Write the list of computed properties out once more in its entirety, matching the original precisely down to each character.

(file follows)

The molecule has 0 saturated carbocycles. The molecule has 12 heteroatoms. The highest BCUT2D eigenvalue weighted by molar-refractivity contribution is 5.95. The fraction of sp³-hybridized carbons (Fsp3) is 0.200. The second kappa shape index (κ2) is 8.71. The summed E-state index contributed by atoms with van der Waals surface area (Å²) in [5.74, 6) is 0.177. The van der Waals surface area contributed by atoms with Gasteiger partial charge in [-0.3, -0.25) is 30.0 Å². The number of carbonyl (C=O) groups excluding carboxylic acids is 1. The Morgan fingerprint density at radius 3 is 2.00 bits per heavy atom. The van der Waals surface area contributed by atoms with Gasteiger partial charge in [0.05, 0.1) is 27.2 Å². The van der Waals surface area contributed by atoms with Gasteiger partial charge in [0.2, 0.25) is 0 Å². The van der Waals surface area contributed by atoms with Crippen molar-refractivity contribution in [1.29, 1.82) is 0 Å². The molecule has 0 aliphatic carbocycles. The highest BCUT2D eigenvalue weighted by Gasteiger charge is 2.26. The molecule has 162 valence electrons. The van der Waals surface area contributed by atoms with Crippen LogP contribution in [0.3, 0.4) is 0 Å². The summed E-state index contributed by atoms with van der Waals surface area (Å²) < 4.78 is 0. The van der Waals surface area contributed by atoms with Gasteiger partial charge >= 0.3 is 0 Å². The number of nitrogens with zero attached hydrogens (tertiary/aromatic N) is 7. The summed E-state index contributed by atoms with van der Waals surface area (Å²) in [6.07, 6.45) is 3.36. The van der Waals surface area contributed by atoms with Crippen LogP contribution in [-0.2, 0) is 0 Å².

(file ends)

The molecule has 0 saturated carbocycles. The molecule has 12 heteroatoms. The highest BCUT2D eigenvalue weighted by molar-refractivity contribution is 5.95. The fraction of sp³-hybridized carbons (Fsp3) is 0.200. The second kappa shape index (κ2) is 8.71. The summed E-state index contributed by atoms with van der Waals surface area (Å²) in [5.74, 6) is 0.177. The van der Waals surface area contributed by atoms with Gasteiger partial charge in [-0.3, -0.25) is 30.0 Å². The number of carbonyl (C=O) groups excluding carboxylic acids is 1. The Morgan fingerprint density at radius 3 is 2.00 bits per heavy atom. The van der Waals surface area contributed by atoms with Gasteiger partial charge in [0.05, 0.1) is 27.2 Å². The van der Waals surface area contributed by atoms with Gasteiger partial charge in [0.2, 0.25) is 0 Å². The van der Waals surface area contributed by atoms with Crippen molar-refractivity contribution in [1.29, 1.82) is 0 Å². The molecule has 0 aliphatic carbocycles. The highest BCUT2D eigenvalue weighted by Gasteiger charge is 2.26. The molecule has 162 valence electrons. The van der Waals surface area contributed by atoms with Crippen LogP contribution in [0.3, 0.4) is 0 Å². The summed E-state index contributed by atoms with van der Waals surface area (Å²) < 4.78 is 0. The van der Waals surface area contributed by atoms with Gasteiger partial charge >= 0.3 is 0 Å². The number of nitrogens with zero attached hydrogens (tertiary/aromatic N) is 7. The summed E-state index contributed by atoms with van der Waals surface area (Å²) in [6.07, 6.45) is 3.36. The van der Waals surface area contributed by atoms with Crippen LogP contribution in [-0.2, 0) is 0 Å².